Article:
How do I monitor and troubleshoot replication lags when using the read replica for an Amazon RDS for Oracle instance?
Last updated: 2021-11-18
I want to monitor and troubleshoot replication lags when I use the read replica for my Amazon Relational Database Service (Amazon RDS) for Oracle DB instance.
You can configure the read replica for your RDS for Oracle instance using the Oracle Active Data Guard License. When you create a read replica for your instance, the primary and read replica instances operate in the Data Guard maximum performance mode. For more information, see Oracle documentation for Oracle Data Guard protection modes.
You can use the read replica to offload the read operations from the primary instance. You can also promote the read replica as a standalone DB instance in the event of disaster recovery. For more information, see Promoting a read replica to be a standalone DB instance.
Before configuring a read replica for your instance, be sure to check the limitations related to version and licensing. Also, review Miscellaneous requirements and restrictions for Oracle replicas.
Keep in mind the following when you use the read replica for your RDS for Oracle instance:
- Amazon RDS is a managed service. Therefore, the replication process is managed by an internal RDS_DATAGUARD user. This user is configured when you create a read replica instance.
- You can't stop the managed recovery process from the admin user account.
- You can't configure or modify the Oracle Data Guard Broker for RDS read replica.
- You can't delay the replication of data from a primary instance to a read replica instance.
- Modifications done to the option group propagate to the read replica instance. If the read replicas are configured in the same Region, then they are associated with the same option group. For more information, see Option requirements and restrictions for Oracle replicas.
Monitor the replication lag
You might experience replication lag if the replica can't keep up with the primary instance. To monitor the replication lag in Amazon CloudWatch, view the Amazon RDS metric ReplicaLag. This metric shows the replication lag in milliseconds. For more information, see Monitoring read replication and Viewing Amazon RDS metrics and dimensions.
To monitor and troubleshoot the replication lag in Active Data Guard, do the following:
Run the following query to check the Data Guard lag metrics:
sql > SELECT name,value,datum_time,time_computed FROM v$dataguard_stats;
Run the following query to check whether there is an archive log gap between the primary and read replica instances:
sql > SELECT archived.thread# THREAD,max(archived.sequence#) PRIMARY,max(applied.sequence#) STANDBY,(max(archived.sequence#) - max(applied.sequence#)) GAP FROM v$archived_log archived,v$archived_log applied WHERE archived.thread#=applied.thread# AND applied.applied='YES' GROUP BY archived.thread#;
Note: RDS for Oracle doesn't alert you when there is a replication lag. To send notifications whenever the read replica doesn't keep up with the primary instance, create a CloudWatch alarm for the RDS metric ReplicaLag.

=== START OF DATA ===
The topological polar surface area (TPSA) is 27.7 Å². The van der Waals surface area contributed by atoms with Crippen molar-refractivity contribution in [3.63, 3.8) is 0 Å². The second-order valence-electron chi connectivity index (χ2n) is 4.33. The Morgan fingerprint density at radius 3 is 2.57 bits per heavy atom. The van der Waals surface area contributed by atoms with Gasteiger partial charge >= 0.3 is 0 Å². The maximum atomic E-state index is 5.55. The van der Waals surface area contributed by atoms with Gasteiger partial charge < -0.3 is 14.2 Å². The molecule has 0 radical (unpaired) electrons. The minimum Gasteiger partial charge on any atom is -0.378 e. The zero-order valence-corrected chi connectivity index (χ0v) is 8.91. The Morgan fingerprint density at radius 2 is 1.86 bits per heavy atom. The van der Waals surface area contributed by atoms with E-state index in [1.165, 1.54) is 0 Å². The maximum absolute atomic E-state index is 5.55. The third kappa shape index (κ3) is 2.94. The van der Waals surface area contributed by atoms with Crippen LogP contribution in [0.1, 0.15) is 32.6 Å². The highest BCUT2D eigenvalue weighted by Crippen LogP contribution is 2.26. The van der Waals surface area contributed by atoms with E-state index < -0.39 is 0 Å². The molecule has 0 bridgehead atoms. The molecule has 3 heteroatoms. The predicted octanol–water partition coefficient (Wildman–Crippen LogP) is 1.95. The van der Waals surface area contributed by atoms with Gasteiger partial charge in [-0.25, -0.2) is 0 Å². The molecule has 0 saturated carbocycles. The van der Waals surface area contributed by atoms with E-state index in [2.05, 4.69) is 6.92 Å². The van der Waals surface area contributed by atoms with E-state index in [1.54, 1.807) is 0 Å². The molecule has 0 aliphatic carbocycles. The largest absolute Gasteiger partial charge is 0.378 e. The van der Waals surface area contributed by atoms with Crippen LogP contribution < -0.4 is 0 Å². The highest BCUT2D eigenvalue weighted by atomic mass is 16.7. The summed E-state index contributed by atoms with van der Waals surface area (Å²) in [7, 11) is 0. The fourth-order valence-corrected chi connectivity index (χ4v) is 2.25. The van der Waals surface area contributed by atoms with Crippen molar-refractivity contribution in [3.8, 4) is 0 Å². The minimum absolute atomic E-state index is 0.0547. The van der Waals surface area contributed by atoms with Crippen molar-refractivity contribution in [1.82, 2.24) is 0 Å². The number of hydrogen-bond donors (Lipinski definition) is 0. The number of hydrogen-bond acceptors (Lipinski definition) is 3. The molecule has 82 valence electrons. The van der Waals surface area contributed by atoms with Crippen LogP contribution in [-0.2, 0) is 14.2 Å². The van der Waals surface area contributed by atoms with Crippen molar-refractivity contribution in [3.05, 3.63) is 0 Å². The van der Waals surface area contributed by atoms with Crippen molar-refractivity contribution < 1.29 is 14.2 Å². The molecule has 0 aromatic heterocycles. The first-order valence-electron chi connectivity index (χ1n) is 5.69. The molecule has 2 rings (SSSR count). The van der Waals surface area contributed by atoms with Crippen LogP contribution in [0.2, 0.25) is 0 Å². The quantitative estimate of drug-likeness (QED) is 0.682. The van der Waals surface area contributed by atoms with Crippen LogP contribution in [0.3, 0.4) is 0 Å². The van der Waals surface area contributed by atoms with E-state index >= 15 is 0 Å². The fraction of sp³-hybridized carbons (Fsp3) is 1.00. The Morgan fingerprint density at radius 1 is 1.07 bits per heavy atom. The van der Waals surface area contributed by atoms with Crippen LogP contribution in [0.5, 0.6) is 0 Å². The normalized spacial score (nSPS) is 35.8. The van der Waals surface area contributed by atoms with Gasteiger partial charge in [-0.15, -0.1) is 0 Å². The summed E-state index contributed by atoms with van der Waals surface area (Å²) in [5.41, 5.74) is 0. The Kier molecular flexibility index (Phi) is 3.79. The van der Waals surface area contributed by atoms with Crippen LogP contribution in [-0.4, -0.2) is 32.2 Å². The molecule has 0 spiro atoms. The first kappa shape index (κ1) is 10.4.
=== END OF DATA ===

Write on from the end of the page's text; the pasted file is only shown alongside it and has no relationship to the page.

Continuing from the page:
Troubleshoot the replication lag
- If the primary instance is unavailable, check the current state of the instance using the Amazon RDS Console. Also, check if the instance is accessible from any SQL client. If the primary instance is unavailable (for example: the instance is in incompatible-parameters state), then the read replica can't keep up with the primary instance and falls behind. Check Amazon RDS events to find why the primary instance is unavailable. Then, fix the instance to make sure that it's accessible.
- If the primary instance is under a high CPU or memory overload, then a high transport lag might result. Monitor the CloudWatch metrics for the instance. Also, use Enhanced Monitoring to identify whether a particular process causes an unusual memory or CPU usage spike. For more information, see Viewing OS metrics in the RDS console. When the CPU/memory load reduces, the replica might keep up with the primary instance. If the overload is as expected on the instance, you can choose to scale up the instance class, IOPS, or throughput as needed.
- Monitor the alert.log files for the primary instance and read replica to identify alerts or ORA errors that might affect the transport or apply processes. For more information on accessing the alert log for RDS instances, see Oracle database log files. Resolve the identified errors to reduce the lag.
- When you resize or change the number of redo logs in the primary instance, the changes aren't replicated in the standby instance. To replicate these changes, you must recreate the standby instance. It's a best practice to update the redo log parameters before configuring the read replica. For more information, see Changing your logging configuration.
- Configuring the read replica instance with less compute or IOPS capacity compared to the primary instance might slow down the application of changes in the read replica, resulting in replication lag. Monitor the RDS metrics using CloudWatch to check for throttling in both instances. If the primary instance doesn't have any throttling and the read replica experiences throttling, identify the resource that's getting throttled. Then, scale up the storage or compute configuration as needed.